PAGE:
When What the Patient Wants Isn't Best

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Cleaned up with a nice, strong pin in his hip, Sandy turned out to be one helluva nice guy. Big New York Athletic Club member, full of great stories about the great old guard in the plummy old days of his rich, old town. I would never have guessed that five days ago, before Sandy had been admitted to the medical service, he had been lying on the floor of his apartment with a broken hip for at least three days. Dehydrated, delirious, with bone-deep pressure sores all over his back and rear end, he was the lone city-dweller's living nightmare: no one knew for days that he had was injured, until, finally, a friend who hadn't heard from him in a while called Sandy's landlord to check on him.

The paramedics' report said they could barely get into the apartment. Piles of papers and garbage had to be moved to get a stretcher in. Every surface of the place was overwhelmed with trash and mounds of ... stuff. On the only small clearing on the kitchen table lay a half-eaten sandwich. It was almost Sandy's last meal.

At the hospital, our medical people pulled out all the stops. Cardiology came in because his heart was stuttering. Renal was called because Sandy's muscles — ripped around his broken hip, and squashed by his body weight on the hard floor — were producing myoglobin, which, along with dehydration and low blood pressure, was poisoning his kidneys. In the hospitals where I trained, this case would have been a "save" — a great grand rounds case. But here, especially with no family hovering, the only human audience was the crew taking care of him.

Eventually, after testing and transfusion, a lot of thought, discussion, writing and worry, the medical guys called me in, told me Sandy's story and asked if I would take care of his hip. He was still in the ICU. But instead of the shriveled, unresponsive mess I expected, there was this big smile and huge handshake from an unshaven but definitely handsome seventysomething guy. Sandy was a big man, broad-shouldered and lantern-jawed — and as pleasant and clubby as could be. He didn't remember anything about lying on the floor for three days; he barely complained about his shortened, twisted left leg. But he did show the usual, appropriate, queasiness when I dropped the "O" word on him (as in, "Your hip is broken and needs an operation"). But he seemed familiar with and trusting enough of what I told him to sign up for the surgery. His penmanship on the consent form was strong, sweeping and even — an airline pilot's signature. Even though he had arrived in a state alternating between raving and comatose, they did let him sign his own consent. (That there was no one else to sign for him made the decision easier.) But Sandy's mental status was still the pivot around which the rest of his story turned.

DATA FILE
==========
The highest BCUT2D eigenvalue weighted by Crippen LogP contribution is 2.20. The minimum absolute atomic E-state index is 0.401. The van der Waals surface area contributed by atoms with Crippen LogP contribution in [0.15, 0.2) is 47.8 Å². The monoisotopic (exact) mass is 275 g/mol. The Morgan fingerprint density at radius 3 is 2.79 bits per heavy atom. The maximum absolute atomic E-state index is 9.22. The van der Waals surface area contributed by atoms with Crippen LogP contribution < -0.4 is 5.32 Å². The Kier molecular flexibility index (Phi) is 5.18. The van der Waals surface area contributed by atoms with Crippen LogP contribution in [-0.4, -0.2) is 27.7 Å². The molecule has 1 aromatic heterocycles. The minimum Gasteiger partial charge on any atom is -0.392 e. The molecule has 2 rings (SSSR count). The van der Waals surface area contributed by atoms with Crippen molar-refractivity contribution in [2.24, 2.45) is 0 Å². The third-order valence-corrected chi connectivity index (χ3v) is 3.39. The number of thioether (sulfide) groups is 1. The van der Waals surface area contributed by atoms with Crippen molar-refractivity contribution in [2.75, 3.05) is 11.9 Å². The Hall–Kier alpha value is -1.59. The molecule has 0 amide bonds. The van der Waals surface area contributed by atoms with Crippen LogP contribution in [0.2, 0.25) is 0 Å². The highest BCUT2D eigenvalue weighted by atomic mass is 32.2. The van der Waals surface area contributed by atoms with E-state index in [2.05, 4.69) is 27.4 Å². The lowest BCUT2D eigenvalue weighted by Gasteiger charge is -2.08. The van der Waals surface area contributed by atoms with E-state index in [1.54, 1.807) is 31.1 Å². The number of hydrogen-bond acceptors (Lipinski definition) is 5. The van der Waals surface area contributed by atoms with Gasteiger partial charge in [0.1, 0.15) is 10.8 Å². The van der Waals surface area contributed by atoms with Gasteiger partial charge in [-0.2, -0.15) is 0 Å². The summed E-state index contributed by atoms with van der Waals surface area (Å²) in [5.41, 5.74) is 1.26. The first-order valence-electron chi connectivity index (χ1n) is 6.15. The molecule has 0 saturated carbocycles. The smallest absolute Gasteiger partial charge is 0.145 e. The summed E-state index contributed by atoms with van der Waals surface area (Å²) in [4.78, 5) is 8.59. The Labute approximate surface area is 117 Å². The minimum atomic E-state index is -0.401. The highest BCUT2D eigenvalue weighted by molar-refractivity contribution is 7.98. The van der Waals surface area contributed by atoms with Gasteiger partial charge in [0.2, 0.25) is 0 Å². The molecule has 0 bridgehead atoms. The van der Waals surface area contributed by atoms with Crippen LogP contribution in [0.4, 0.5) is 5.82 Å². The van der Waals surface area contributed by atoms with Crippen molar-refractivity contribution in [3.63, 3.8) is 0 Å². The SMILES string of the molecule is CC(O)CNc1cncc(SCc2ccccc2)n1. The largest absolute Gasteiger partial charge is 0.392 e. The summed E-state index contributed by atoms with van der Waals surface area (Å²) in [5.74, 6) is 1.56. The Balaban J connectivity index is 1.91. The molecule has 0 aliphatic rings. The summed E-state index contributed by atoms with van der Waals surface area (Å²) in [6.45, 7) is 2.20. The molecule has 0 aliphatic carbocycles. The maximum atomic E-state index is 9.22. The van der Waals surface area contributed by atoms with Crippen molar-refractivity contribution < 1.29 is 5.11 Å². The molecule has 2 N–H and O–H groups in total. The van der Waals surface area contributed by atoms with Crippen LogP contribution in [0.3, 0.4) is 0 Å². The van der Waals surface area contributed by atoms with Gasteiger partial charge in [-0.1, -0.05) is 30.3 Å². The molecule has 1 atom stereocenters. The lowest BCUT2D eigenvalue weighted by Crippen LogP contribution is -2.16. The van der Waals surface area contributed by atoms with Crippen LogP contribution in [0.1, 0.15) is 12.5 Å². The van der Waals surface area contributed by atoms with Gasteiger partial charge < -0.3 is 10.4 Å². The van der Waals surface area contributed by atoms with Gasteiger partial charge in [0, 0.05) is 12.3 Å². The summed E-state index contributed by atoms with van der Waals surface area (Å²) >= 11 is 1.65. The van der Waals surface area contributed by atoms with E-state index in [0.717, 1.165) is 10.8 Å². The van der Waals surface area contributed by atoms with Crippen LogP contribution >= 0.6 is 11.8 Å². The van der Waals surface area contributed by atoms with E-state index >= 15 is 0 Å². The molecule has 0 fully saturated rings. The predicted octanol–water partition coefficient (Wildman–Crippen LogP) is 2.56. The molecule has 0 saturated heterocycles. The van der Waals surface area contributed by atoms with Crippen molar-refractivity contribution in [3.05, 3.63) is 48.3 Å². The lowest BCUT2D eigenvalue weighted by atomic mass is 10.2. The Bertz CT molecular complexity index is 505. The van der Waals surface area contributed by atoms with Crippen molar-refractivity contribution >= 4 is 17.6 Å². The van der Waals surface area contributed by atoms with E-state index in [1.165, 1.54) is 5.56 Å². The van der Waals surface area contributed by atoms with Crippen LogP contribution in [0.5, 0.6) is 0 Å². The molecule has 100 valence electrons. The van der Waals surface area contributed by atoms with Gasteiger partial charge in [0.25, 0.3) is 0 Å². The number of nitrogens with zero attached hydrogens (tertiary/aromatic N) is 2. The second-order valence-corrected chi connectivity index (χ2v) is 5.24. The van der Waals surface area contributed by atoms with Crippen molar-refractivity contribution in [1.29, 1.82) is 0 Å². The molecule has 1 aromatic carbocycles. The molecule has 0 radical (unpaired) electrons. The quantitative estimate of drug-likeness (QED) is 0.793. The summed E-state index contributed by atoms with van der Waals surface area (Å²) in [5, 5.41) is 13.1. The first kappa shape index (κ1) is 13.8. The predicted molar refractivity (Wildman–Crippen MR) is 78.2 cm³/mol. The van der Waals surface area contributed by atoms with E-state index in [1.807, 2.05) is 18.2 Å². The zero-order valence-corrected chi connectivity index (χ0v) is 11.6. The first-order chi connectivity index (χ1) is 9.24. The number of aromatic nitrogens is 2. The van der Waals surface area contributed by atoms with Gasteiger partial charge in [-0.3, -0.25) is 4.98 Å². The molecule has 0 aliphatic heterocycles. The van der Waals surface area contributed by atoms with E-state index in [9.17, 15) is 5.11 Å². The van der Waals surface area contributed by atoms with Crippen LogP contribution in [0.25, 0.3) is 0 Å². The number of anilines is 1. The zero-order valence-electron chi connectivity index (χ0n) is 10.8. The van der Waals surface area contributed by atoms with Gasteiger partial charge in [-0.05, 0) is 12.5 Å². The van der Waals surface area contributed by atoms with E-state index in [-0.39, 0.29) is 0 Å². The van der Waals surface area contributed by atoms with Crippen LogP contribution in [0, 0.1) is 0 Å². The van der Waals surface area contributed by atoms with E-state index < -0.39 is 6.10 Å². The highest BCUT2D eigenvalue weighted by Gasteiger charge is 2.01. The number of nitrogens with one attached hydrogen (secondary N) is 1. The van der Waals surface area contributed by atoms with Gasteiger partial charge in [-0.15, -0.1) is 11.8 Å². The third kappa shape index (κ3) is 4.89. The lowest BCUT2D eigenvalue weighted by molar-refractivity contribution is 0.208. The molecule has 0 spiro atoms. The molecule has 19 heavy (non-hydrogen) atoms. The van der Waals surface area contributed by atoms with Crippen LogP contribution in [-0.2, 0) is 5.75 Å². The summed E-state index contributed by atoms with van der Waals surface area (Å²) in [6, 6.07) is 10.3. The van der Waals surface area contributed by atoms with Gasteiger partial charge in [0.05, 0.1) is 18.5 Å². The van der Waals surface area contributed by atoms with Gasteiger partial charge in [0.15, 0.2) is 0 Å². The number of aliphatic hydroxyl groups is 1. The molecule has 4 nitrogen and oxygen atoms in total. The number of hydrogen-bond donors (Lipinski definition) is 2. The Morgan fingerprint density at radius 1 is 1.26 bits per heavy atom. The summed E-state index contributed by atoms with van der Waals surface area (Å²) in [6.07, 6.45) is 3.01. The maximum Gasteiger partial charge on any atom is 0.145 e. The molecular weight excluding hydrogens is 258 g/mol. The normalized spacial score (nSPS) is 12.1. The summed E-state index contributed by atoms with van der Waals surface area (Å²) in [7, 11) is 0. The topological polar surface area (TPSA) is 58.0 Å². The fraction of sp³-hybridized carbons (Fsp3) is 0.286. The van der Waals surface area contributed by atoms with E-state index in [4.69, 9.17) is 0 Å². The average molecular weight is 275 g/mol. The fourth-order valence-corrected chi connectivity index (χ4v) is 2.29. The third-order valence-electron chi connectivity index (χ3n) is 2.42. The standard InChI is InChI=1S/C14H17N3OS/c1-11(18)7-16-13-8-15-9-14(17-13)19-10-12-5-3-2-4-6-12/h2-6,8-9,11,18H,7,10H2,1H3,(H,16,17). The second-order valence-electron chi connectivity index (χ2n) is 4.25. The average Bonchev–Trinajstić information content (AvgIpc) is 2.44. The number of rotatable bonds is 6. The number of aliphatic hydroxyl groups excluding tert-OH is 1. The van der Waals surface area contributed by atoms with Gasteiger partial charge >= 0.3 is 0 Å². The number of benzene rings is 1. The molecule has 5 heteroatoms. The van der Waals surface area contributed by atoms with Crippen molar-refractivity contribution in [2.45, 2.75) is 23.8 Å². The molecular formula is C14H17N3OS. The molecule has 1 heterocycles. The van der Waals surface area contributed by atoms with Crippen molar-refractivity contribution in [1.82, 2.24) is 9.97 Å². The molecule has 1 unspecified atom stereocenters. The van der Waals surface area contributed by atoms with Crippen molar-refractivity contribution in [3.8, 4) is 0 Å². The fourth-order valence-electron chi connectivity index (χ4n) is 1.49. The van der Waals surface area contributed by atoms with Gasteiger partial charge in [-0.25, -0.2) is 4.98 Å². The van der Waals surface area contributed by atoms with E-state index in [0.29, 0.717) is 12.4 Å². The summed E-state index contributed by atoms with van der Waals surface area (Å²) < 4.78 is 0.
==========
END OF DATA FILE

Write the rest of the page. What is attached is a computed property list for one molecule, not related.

As I saw him each morning after surgery, Sandy had one consistent message for me: "I gotta get back home." This was a motivated patient with a goal — home. I had started to tell him about rehab — the great majority of our hip fracture patients get a week or so of intensive physical therapy as soon as they are medically stable — but Sandy would have nothing to do with it. "Please don't let them put me in the warehouse — I'm fine, doc — just need to get back to my own bed, feed the cat, catch up on the papers." I didn't press the rehab thing, figuring that the case managers, whose full-time job is patient-disposition, would deal with it. Maybe having a clear goal helped, because he did get better amazingly fast — from nearly dead to bright and vigorous, walking 150 feet down the hall, joking with the physical therapists, in less than a week. I was pretty happy with that hip nailing.